Disability charity says south-east London council plans to hand recycling sites to waste-management firm Veolia, which would cost it £360,000 a year
More than 1,000 people have signed a petition from the disability charity Scope calling on Bromley Council to reverse its decision to exclude charities from clothing recycling banks in the south-east London borough.
The charity has 34 clothing banks at sites in the borough, but said the council had struck a deal with the waste-management company Veolia to take the sites over from 31 May and give the council a cut when the contents were sold.
Scope said the move would cost the organisation £360,000 a year. The majority of the clothes were sold in its shops, it said.
According to Scope, the plans were similar to those implemented by Northumberland and Hertfordshire county councils last year. Other London councils were looking at a London-wide textile recycling scheme, it said.
Scope said the fact that more than 1,000 people had signed its petition against the plans showed there was public support for the charity.
Richard Hawkes, chief executive of Scope, said: "We understand that all councils have to make tough spending decisions after cuts to their budgets. But plans to sell the clothing bank sites off to private companies will cost charities like Scope millions in donations."Christina Osoro Cangas, senior research and policy analyst at the Charity Retail Association, said councils were doing this more frequently.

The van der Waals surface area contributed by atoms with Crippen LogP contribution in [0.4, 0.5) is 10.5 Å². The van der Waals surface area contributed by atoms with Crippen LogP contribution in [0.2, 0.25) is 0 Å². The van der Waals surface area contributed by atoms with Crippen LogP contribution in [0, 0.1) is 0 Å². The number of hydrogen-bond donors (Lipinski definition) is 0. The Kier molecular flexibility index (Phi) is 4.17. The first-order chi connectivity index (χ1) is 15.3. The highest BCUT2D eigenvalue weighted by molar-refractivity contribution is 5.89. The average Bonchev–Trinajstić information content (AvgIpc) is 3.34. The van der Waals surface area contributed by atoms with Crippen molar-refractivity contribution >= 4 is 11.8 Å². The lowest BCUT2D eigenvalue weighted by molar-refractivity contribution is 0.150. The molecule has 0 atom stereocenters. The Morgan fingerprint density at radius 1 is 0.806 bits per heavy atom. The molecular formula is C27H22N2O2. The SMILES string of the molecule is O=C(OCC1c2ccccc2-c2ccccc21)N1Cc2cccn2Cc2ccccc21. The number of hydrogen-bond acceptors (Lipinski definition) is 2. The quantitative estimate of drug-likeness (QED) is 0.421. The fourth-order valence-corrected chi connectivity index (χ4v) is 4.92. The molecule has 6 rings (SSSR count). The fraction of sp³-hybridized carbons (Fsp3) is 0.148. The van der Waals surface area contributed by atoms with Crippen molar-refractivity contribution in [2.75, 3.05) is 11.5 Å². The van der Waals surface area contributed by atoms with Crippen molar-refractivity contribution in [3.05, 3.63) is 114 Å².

"More and more people are buying from charity shops and they are struggling to keep up with demand," she said. "This is going to have an impact on the amount of stock and therefore the income they can raise in shops."
Osoro Cangas said the CRA had been in touch with local authorities to try to convince them not to exclude charities from running clothing banks, but so far those with plans to do so had not been convinced to stop.
Mike Lucas, retail director at the British Heart Foundation, which has had similar experiences with councils, said the existing situation with clothing banks was very disappointing.
"The fact that these councils aren’t being transparent about what happens to people’s donations is also concerning," he said. "It is vital for commercial companies to act responsibly – particularly around where donations are going and what is happening with the money raised from these. Householders have the right to know so they can make an informed choice about where and how to donate."
A Bromley Council spokesman declined to confirm how much the council would make from the deal, but said the proceeds from recycling any materials, including clothes, would ultimately make their way back to the local authority.
He said Veolia would also be starting a door-to-door clothing recycling service for the council.
Councillor Colin Smith, executive councillor for environment at Bromley Council, said in a statement that one reason the council was making the change was to reduce its £2.3m annual liability in Landfill Tax "during a period of extremely difficult financial circumstances for local councils".
He said Scope could choose to relocate its banks to private land. "The new collection service will serve to support many charities as well as providing local employment because the company that recycles the collected textiles makes significant donations to a number of charities – in excess of £2m a year," he said.